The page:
Professional Music Products ‎– A-5010; 1977; Jazz.

Ted Green (September 26, 1946 -July 25, 2005) was a remarkable jazz fingerstyle guitarist, studio musician, author of important books on guitar playing, math whiz, and guitar instructor, but chances are you may never have heard of him.

Discogs mistakenly refers to Solo Guitar as “acoustic” jazz, but it is not. Rather, Ted Green played a highly modified Fender Telecaster that rather amazingly rivals any classic jazz box like the Gibson L-5 for tone.

This is a wonderful album of solo guitar jazz and is well recorded (mastered by Bernie Grundman), and I highly recommend it.

Discogs says, “Two different covers exist with same catalog number and same matrix etching,” so don’t let the cover throw you if you see one different that the one pictured above.

Ok, that’s all for now!

As always, thanks for stopping by, and may the tone be with you!

 Posted by at 8:21 am

  2 Responses to “Three guitarists on LP that you’ll want to hear!”

  1. Hi Jeff,

    Thank you for sharing some insights into these under appreciated artists. I maintain a running list of records and CDs that I want to buy on my iPhone, so when I make my rounds in the music shops I visit at home and abroad, I can refer to the list. Scoring on a find makes the hunt more fascinating.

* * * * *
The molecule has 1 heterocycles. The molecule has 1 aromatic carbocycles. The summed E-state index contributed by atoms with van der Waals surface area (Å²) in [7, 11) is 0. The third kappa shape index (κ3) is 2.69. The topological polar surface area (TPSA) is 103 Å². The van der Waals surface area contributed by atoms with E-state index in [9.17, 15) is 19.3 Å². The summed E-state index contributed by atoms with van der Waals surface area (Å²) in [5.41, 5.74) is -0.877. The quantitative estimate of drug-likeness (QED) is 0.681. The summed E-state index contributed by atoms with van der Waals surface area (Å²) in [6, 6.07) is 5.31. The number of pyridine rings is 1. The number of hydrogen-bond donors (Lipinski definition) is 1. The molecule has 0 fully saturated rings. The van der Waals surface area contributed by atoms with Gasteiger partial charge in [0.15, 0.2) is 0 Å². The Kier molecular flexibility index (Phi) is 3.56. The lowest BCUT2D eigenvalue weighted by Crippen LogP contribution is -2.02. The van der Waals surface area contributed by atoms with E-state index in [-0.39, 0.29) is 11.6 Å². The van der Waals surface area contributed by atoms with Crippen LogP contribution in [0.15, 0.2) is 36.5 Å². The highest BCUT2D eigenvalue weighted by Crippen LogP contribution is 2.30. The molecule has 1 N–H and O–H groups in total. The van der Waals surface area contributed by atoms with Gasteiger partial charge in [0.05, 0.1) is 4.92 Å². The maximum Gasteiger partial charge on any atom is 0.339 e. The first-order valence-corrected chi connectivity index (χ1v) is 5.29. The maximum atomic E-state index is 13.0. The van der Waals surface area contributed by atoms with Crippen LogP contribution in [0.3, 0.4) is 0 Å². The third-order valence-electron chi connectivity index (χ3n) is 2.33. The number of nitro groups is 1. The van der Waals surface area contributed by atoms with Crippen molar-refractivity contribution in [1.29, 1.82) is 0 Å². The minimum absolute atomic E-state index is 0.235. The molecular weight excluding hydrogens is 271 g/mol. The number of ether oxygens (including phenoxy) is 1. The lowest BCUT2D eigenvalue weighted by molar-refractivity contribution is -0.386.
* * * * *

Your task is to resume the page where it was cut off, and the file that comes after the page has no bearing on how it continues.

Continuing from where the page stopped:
You may have mentioned this before in previous posts, but what do you use for cleaning your records? For me, playing properly cleaned discs makes a world of difference in enjoying my vinyl collection. Also, storing these vinyl gems inside high quality inner sleeve like the Mobile Fidelity inner sleeves helps keep the records clean and safe in a non-abrasive package. A few years ago, I purchased the budget-friendly Record Doctor V vacuum record cleaning machine, and I have been pleased with how some of the mangiest finds from local record shops could be brought back to life using good record cleaning fluids and some patience vacuuming all the junk out of the grooves.


    • Hi Rich,

      That’s a great idea on the running list, Rich, I think I’ll do that too.

      I use a similar approach to you for cleaning and caring for my records. I have VPI HW-16.5 record cleaning machine that I use for deep cleans, and then I put them in Mo-Fi record sleeves.

      If I didn’t have a record cleaner I’d probably get one of the sonication based record cleaners, which I think do a better job of deep cleaning than my VPI.

      For the “daily maintenance” of getting rid of dust of already deep-cleaned records I use the Pete Riggle “quick clean” method.

      Prior to playing, hold a plant mister in one hand and squirt a fine mist into the air, then with a record brush in the other hand, let the mist fall down through the air upon the record brush.

      Then run the brush over the spinning record. The tiny bit of moisture picked up on the record brush’s fibers from the mist pulls the dust off records like magic.

      If you live in a dusty environment like I do you’ll particularly appreciate Pete’s tip, because it means you don’t have to do near as much record washing.

      Great to hear from you, Rich!

      Kind regards,